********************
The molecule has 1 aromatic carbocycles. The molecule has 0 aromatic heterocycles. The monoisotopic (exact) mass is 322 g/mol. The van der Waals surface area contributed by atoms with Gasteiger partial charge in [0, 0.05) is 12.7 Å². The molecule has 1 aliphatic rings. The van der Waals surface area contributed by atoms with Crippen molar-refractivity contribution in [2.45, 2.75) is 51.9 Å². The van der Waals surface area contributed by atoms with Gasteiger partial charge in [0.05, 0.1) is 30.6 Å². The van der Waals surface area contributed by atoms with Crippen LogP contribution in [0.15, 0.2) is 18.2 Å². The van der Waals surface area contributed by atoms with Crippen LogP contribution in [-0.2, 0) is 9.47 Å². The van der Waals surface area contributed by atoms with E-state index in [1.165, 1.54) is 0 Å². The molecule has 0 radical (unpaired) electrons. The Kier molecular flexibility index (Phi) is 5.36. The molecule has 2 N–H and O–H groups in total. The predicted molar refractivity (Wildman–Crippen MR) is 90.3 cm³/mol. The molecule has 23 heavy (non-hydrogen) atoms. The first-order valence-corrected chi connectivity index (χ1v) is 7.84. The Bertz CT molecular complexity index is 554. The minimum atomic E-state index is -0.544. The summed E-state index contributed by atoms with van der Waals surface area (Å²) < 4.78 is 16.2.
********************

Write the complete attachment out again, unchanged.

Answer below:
The molecule has 1 aromatic carbocycles. The molecule has 0 aromatic heterocycles. The monoisotopic (exact) mass is 322 g/mol. The van der Waals surface area contributed by atoms with Gasteiger partial charge in [0, 0.05) is 12.7 Å². The molecule has 1 aliphatic rings. The van der Waals surface area contributed by atoms with Crippen molar-refractivity contribution in [2.45, 2.75) is 51.9 Å². The van der Waals surface area contributed by atoms with Gasteiger partial charge in [0.05, 0.1) is 30.6 Å². The van der Waals surface area contributed by atoms with Crippen LogP contribution in [0.15, 0.2) is 18.2 Å². The van der Waals surface area contributed by atoms with Crippen LogP contribution in [-0.2, 0) is 9.47 Å². The van der Waals surface area contributed by atoms with E-state index in [1.165, 1.54) is 0 Å². The molecule has 0 radical (unpaired) electrons. The Kier molecular flexibility index (Phi) is 5.36. The molecule has 2 N–H and O–H groups in total. The predicted molar refractivity (Wildman–Crippen MR) is 90.3 cm³/mol. The molecule has 23 heavy (non-hydrogen) atoms. The first-order valence-corrected chi connectivity index (χ1v) is 7.84. The Bertz CT molecular complexity index is 554. The minimum atomic E-state index is -0.544. The summed E-state index contributed by atoms with van der Waals surface area (Å²) < 4.78 is 16.2.